Cell of the Month: Cells in a 3D Spheroid

Jun 9, 2020 | Disease Models

Spheroids have been used in cell culture for decades. In the 1980s, different types of human cancer cells –normally grown as monolayers or suspension cultures–were tested for their innate abilities to form and grow as spheroids in vitro (1). 16 out of 27 tested tumor cell lines successfully formed spheroids (1). In the tumor cells study, scientists also observed that all large spheroids had necrotic centers but their shapes varied. Another study used V79 hamster cells (V79 379A), a human small cell carcinoma of the lung (ME/MAR) and 2 xenographed human melanomas (HX117 and HX118) in spheroids cultures in the 1980s (2). In the study, the effects on spheroid growth due to radiation treatments were measured and evaluated (2).

Widely acknowledged is the unique ability of spheroids to mimic natural cell responses and interactions. Cells in 3D are more representative of their native conditions than the traditional 2D monolayer culturing conditions (e.g., cell-to-cell interactions, drug-induced responses, and cells-to-environment responses). Furthermore, the multicellular arrangement allows different cell types to interact with each other within each spheroid. Past studies examined growth rates, hypoxic conditions, and other survival conditions for the spheroids (1-2). Currently, many cell culture reagents and instruments are available to enable spheroid cultures, making the technique increasingly accessible, flexible and approachable for scientists in a variety of research fields. (Unlock your creative minds!)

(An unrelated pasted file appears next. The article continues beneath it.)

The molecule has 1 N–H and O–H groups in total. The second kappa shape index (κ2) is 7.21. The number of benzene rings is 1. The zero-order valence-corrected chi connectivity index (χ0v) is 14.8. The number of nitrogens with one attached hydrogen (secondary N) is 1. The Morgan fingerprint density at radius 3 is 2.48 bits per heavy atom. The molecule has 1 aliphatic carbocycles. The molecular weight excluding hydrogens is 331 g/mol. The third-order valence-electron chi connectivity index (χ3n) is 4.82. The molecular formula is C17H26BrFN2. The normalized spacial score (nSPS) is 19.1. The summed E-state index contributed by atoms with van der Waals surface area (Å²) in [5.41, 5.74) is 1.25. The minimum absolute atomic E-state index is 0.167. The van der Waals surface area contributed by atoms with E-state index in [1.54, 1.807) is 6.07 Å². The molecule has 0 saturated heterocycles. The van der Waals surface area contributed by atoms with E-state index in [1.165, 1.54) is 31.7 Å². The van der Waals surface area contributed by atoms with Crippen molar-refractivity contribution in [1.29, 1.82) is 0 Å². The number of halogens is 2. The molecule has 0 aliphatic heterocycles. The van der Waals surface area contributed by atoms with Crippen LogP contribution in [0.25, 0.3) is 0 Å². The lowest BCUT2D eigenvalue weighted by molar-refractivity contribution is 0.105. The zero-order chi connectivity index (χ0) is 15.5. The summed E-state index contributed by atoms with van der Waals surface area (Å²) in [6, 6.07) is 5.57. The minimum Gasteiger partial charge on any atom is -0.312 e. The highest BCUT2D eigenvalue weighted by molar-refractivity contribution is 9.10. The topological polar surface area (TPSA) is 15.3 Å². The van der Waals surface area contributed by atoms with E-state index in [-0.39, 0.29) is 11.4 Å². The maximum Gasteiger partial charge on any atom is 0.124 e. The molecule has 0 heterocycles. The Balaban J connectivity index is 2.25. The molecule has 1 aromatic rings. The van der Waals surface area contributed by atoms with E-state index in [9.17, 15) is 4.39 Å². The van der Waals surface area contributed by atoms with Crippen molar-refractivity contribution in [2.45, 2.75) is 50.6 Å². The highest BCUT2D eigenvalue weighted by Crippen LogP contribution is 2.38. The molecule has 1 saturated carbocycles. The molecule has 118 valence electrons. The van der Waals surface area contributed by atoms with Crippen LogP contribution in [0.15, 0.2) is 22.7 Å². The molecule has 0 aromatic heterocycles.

In 2019, drug induced activities were conducted using 3D cell cultures (3). Modeling rare types of pancreatic tumors, multiple 3D cell culture techniques were compared: Method A: hanging drop plates; Method B: 24-well plates with cell repellent surface; and, Method C: ultra-low attachment 96-well plates. The results showed that Method C (ultra-low attachment wells and plates) was the most effective approach using the following evaluation criteria: cell seeding, morphology, culture medium maintenance, quality of spheroids, reproducibility and overall time required for the experiments (3).

At Tempo Bioscience, we recommend the ultra-low attachment wells and plates approach for making 3D spheroids. Our favorite examples are : 1) neural-glial spheroids using Tempo-iCort, Tempo-iAstro, Tempo-iOligo, and Tempo-iMG; and 2) kidney podocytes spheroids using Tempo-iKidneyPod. (Read more about human podocytes here).

Email Tempo Support for 3D spheroid cell culture protocols!


1) Carlsson J., et al Formation and Growth of Multicellular Spheroids of Human Origin. Int J Cancer 1983 May 15;31(5):523-33. doi: 10.1002/ijc.2910310502.

2) West, CM., Sandhu, RR., and Stratford, IJ. The radiation response of V79 and human tumour multicellular spheroids–cell survival and growth delay studies. Br J Cancer. 1984 Aug; 50(2): 143–151. doi: 10.1038/bjc.1984.156.

3) Bresciani, G., et al. Evaluation of Spheroid 3D Culture Methods to Study a Pancreatic Neuroendocrine Neoplasm Cell Line. Front Endocrinol (Lausanne). 2019; 10: 682. doi: 10.3389/fendo.2019.00682.